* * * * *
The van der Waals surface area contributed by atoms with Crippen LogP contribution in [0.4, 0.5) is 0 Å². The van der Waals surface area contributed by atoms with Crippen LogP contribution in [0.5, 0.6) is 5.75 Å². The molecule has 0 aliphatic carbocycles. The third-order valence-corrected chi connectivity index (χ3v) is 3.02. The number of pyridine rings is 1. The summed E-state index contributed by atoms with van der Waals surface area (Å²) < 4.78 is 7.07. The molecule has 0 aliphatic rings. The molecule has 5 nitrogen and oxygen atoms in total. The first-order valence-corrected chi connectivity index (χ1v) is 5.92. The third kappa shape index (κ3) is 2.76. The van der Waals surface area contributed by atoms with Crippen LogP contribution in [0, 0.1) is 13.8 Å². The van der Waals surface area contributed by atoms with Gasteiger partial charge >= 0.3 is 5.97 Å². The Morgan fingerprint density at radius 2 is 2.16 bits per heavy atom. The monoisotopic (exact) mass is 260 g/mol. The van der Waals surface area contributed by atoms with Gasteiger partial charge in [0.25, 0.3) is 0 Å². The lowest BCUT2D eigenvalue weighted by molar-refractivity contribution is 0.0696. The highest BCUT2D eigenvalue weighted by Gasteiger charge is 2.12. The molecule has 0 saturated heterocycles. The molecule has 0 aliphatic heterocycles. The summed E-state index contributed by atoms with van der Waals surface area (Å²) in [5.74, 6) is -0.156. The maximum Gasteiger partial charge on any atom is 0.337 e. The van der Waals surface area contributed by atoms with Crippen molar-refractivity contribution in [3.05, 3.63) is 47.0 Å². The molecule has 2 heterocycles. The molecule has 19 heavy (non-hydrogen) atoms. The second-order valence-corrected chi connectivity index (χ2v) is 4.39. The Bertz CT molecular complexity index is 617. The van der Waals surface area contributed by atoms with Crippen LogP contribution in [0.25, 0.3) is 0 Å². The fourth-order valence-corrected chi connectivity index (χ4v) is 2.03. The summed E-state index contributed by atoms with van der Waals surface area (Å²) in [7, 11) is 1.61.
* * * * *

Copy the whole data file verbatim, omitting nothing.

The van der Waals surface area contributed by atoms with Crippen LogP contribution in [0.4, 0.5) is 0 Å². The van der Waals surface area contributed by atoms with Crippen LogP contribution in [0.5, 0.6) is 5.75 Å². The molecule has 0 aliphatic carbocycles. The third-order valence-corrected chi connectivity index (χ3v) is 3.02. The number of pyridine rings is 1. The summed E-state index contributed by atoms with van der Waals surface area (Å²) < 4.78 is 7.07. The molecule has 0 aliphatic rings. The molecule has 5 nitrogen and oxygen atoms in total. The first-order valence-corrected chi connectivity index (χ1v) is 5.92. The third kappa shape index (κ3) is 2.76. The van der Waals surface area contributed by atoms with Crippen LogP contribution in [0, 0.1) is 13.8 Å². The van der Waals surface area contributed by atoms with Gasteiger partial charge >= 0.3 is 5.97 Å². The Morgan fingerprint density at radius 2 is 2.16 bits per heavy atom. The monoisotopic (exact) mass is 260 g/mol. The van der Waals surface area contributed by atoms with Gasteiger partial charge in [0.25, 0.3) is 0 Å². The lowest BCUT2D eigenvalue weighted by molar-refractivity contribution is 0.0696. The highest BCUT2D eigenvalue weighted by Gasteiger charge is 2.12. The molecule has 0 saturated heterocycles. The molecule has 0 aliphatic heterocycles. The summed E-state index contributed by atoms with van der Waals surface area (Å²) in [5.74, 6) is -0.156. The maximum Gasteiger partial charge on any atom is 0.337 e. The van der Waals surface area contributed by atoms with Crippen molar-refractivity contribution in [3.05, 3.63) is 47.0 Å². The molecule has 2 heterocycles. The molecule has 19 heavy (non-hydrogen) atoms. The second-order valence-corrected chi connectivity index (χ2v) is 4.39. The Bertz CT molecular complexity index is 617. The van der Waals surface area contributed by atoms with Crippen LogP contribution in [0.25, 0.3) is 0 Å². The fourth-order valence-corrected chi connectivity index (χ4v) is 2.03. The summed E-state index contributed by atoms with van der Waals surface area (Å²) in [7, 11) is 1.61.